Appreciate where you come from and the conveniences you are blessed to have, but respect the lives other people and their cultures even though they may live in a way that differs from your beliefs.
7. Use Free Transportation
When Juston and I set out around the globe, we knew we’d spend a lot of time getting from point A to point B, and beyond. What we didn’t foresee was the myriad modes of transportation we would use. Transportation included, but was not limited to: cars, trains, planes, buses, metros, ski lifts, skis, boats, ferries, and our good old-fashion two feet.
Again, save your money and just WALK! You will not only get to see parts of the country you probably would have never been able to see sitting on a bus, you get a burn a few extra calories before downing a German beer or an entire bowl of Italian pasta. Once more – priorities, people! (Read: Food)
8. Be Aware of Peddlers/Gypsies
Sadly, whether warranted or unwarranted, suspicion had become second nature on our trip after the Rome incident. If someone on the street was trying to sell us something, saying “no” was merely a starting point for negotiation. In Rome, the only way to end the exasperating entanglement was to ignore the man in your face, or shout at him. Not much choice in the matter. They treat sales as a blood sport. Politeness is a sign of weakness. It’s not that we were cruel and unsupportive of peddlers on the street trying to sell trinkets to support their families, it’s just that neither Juston nor I had been in the market to really shop, especially since we were acutely aware that anything we purchased would then have to be carried on our backs for the rest of the trip. Keep this in mind and don’t fall for crafty ploys.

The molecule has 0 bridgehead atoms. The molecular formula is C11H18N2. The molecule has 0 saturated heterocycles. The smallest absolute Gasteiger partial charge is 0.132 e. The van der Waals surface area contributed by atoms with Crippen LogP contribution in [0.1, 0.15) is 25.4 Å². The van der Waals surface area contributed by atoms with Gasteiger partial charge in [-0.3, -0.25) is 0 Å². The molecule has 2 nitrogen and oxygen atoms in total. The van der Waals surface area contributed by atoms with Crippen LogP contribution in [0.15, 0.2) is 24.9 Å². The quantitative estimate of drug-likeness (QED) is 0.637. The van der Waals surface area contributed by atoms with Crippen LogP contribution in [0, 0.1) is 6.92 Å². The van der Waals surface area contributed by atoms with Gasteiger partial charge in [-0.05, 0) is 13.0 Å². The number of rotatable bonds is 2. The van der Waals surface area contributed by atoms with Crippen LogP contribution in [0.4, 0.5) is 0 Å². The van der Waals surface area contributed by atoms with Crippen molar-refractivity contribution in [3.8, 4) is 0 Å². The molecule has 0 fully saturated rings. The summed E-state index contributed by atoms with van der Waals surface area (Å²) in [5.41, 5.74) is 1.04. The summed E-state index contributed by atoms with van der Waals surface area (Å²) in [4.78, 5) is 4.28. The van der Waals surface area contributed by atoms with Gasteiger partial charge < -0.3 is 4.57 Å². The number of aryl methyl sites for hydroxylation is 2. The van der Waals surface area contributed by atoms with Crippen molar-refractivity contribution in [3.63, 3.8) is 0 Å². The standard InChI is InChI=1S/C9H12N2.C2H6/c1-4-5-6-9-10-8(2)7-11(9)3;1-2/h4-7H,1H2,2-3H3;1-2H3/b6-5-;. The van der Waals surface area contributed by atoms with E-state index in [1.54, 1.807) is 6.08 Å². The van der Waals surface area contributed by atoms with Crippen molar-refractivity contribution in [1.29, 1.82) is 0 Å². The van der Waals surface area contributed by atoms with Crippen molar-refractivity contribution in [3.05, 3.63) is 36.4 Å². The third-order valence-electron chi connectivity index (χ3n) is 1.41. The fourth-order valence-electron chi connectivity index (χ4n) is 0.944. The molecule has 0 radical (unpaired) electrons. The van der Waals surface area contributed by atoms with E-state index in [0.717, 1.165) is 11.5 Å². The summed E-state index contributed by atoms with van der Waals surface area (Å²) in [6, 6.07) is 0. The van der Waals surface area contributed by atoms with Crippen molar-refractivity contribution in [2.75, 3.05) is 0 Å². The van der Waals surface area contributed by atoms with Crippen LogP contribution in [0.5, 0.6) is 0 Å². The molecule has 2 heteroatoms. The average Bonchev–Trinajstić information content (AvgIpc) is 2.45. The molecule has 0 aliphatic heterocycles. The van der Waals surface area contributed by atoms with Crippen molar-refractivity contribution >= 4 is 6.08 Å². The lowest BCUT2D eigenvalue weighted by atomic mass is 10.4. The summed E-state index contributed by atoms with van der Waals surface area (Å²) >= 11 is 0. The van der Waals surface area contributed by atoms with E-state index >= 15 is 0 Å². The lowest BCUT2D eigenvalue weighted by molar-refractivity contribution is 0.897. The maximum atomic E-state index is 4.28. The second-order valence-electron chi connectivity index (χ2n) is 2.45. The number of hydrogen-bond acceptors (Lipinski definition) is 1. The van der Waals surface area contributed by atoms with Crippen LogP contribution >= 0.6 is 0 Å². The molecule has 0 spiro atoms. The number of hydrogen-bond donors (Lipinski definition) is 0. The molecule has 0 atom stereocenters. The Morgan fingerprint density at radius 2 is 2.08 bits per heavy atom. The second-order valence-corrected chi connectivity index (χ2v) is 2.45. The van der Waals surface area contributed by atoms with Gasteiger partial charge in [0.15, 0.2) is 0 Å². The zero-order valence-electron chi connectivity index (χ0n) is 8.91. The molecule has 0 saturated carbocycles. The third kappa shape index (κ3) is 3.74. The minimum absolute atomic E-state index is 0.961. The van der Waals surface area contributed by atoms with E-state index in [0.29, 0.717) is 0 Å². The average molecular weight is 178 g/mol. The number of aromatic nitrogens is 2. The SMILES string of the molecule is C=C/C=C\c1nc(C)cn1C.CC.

9. Jot it Down
Start a blog to keep everyone back home apprised of your travels and your “I Continue To Be Alive” progress
10. Have a Good Travel Partner
Lastly, and most importantly, have a good travel partner!